A Chinese businesswoman in Phnom Penh became the center of an uproar in Cambodia and in China over an act of disrespect toward the “King Father of Cambodia,” Norodom Sihanouk, who died of a heart attack at age of 89 in Beijing on Oct. 15.

On Oct. 22, the 44 year-old Chinese manager of a Cambodian clothes factory named Wang Xiaojiao grew frustrated with Cambodian workers in her factory for conducting prolonged mourning rituals in honor of their dead king during working hours. While urging them to go back to work, Ms. Wang picked up a Sihanouk photo and tore it up in front of her workers.

Her arrest followed in short order. A Cambodian court promptly convicted her and sentenced her to a suspended one year jail term, a $750 fine and immediate deportation.

Before the deportation was carried out, the Cambodian police forced Ms. Wang to kneel down and kowtow to a Sihanouk portrait in front of a crowd of several thousands.

This incident would have faded away quietly had there not been a series of official statements from senior Chinese government officials.

“The lady’s behavior is very stupid, and we are also very angry with her,” Yang Tianyue, the spokesman at the Chinese Embassy in Cambodia told China Radio International at the time of the court ruling.

The next day, Chinese Foreign Ministry spokesman Hong Lei announced in Beijing that “King Sihanouk was a great friend of the Chinese people, deeply loved by the Cambodian people. The individual action of this woman was extremely wrong, and she should be prosecuted by the Cambodian side according to its law.”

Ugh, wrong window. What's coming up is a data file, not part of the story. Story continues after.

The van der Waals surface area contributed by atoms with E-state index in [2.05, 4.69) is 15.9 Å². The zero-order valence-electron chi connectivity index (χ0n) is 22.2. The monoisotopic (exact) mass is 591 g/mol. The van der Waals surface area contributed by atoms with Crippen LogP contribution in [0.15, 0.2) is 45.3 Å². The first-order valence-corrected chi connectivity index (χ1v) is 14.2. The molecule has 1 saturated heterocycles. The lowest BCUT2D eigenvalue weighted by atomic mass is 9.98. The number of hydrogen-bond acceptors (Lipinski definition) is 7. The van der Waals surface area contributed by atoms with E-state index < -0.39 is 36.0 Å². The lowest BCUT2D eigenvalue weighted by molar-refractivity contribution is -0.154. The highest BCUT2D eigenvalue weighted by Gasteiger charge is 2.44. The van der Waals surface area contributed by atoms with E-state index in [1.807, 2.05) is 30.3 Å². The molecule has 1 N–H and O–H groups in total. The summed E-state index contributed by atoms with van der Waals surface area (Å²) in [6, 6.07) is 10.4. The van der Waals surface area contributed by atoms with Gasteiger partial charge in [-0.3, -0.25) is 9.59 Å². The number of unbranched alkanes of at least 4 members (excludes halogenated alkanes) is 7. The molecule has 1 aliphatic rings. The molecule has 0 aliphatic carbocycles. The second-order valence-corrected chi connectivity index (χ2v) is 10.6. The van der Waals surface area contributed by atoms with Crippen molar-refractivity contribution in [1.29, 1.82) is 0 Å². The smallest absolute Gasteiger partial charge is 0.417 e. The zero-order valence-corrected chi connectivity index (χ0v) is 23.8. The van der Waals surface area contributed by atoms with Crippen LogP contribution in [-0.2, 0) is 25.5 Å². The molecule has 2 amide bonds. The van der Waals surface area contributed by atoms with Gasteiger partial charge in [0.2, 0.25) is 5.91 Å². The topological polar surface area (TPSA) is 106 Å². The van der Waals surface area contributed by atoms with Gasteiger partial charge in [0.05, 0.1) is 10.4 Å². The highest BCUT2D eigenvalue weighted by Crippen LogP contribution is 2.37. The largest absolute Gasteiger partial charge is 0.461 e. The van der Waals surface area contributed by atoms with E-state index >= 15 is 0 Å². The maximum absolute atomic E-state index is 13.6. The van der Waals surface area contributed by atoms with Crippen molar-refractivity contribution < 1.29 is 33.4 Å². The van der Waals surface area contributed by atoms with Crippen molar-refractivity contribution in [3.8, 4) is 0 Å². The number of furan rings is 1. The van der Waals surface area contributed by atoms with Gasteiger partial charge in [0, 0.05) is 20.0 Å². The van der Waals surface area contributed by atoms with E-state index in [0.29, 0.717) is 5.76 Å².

Statements condemning Ms. Wang by high-ranking Chinese officials quickly drew fire from a befuddled and angry Internet crowd in China.

“What kneeled down was not a woman, but a nation called China!” one blogger opined.

“It’s true that King Sihanouk should not be insulted, but should a Chinese person be insulted as well?” another blogger asked in anger. “The Chinese woman has clearly been insulted by the Cambodian authorities, is our Foreign Ministry blind to our own humiliations?”

Cambodia is China’s best hope to drive a wedge in the Association of Southeast Asian Nations, and Phnom Penh has been closely following China’s instructions in defusing the South China Sea territorial claims with four of the ASEAN’s 10 member states.

In the summer, under pressure from China, Cambodia, as the host nation of the ASEAN foreign ministers’ annual summit, intervened vigorously to cause a breakdown of the long-honored tradition of issuing a joint statement to stress ASEAN unity.

Since 1970 when he was deposed by the pro-U.S. Gen. Lon Nol and Cambodia’s National Assembly, Sihanouk had become Beijing’s most treasured bargaining chip to influence Southeast Asian affairs.

China in turn had given Sihanouk the royal treatment with the most luxurious extravaganza imaginable in the Communist nation. For the past several decades, Sihanouk had become the ultimate symbol of an international freeloader among many in China.

• Miles Yu’s column appears Thursdays. He can be reached at mmilesyu@gmail.com.